Cooper himself may have had little to do with Brutal Planet's design (sadly, there is no "Feed My Frankenstein" room), but the folks who opened the haunted house two years ago in Denver, Colorado, are the shock-rocker's kindred scary spirits. Dimensions Unlimited pushes Halloween horrors well beyond the typical pay-$20-to-get-chased-
mock-chain-saws haunted houses. They, like Cooper, want to mess with your head.
Brutal Planet is occasionally funny (a goofy-looking mental patient has go-go-Gadget arms), mostly scary and always intense, with black lights, strobes and dizzying tunnels. Even the holding area is a Goth rave scene where a body-rattling house beat propels dancers into a hypnotizing, hip, gyrating jig around a guillotine that's about to off some unlucky fool's head. And a diner, serving mostly "finger food," features a wacko gar¸on that isn't quite as shackled to the wall as he appears.
The 37 actors, ahem, zombies working at Brutal Planet attended a two-day Zombie University at AstroWorld, and the training paid off. One particularly sneaky ghoul, who blended into a wall of blood and guts, scared the reporter's notebook out of me when he came out of nowhere with an intimidating roar and an I'm-going-to-tackle-you pantomime. The actors are not allowed to touch you, but they get pretty close.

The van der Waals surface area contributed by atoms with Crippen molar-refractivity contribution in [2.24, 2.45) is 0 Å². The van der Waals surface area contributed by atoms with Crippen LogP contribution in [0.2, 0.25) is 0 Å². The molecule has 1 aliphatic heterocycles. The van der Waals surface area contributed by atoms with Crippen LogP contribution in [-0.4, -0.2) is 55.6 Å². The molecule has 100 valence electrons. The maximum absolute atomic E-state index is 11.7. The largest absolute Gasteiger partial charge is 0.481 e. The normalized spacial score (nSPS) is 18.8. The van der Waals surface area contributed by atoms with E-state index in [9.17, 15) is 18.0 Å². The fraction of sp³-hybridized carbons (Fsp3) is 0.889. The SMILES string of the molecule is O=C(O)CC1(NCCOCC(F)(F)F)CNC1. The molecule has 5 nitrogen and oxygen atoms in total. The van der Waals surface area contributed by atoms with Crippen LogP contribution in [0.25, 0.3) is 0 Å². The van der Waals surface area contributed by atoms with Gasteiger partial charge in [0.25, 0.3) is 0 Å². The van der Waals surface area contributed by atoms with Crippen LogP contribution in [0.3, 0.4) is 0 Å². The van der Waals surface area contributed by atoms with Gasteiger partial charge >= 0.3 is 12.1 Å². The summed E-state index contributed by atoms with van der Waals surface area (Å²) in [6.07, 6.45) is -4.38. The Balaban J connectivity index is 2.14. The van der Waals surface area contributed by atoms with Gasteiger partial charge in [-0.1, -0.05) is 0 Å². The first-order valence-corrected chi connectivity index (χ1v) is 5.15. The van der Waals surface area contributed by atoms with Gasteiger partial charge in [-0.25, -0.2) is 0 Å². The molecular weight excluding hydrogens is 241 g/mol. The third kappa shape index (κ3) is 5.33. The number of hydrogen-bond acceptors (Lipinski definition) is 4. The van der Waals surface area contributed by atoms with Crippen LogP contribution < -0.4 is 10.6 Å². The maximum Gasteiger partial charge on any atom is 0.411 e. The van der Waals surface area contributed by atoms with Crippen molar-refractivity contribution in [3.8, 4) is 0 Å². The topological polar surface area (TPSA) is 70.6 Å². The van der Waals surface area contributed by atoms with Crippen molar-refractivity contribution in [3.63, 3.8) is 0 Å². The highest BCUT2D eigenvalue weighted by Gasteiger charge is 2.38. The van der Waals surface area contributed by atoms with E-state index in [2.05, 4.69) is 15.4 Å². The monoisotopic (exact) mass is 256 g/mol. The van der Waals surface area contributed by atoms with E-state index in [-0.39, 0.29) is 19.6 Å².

In fact, Brutal Planet is so scary that the creators count on some people not making it through and have security on staff to escort scaredy-cats out of the house. Not to give away any surprises, but this disclaimer is a civic duty: Be wary of the patient lying on the gurney.
Part of AstroWorld's nearly parkwide Fright Fest, Brutal Planet is open Fridays from 6 p.m. to midnight, Saturdays from 10 a.m. to 10 p.m. and Sundays from 10 a.m. to 8 p.m. through October 31. Six Flags AstroWorld, 9001 Kirby, (713)799-1234. Park admission is $35.99 for adults and $18 for children under 48 inches. Children 12 and under must be accompanied by a parent for Brutal Planet.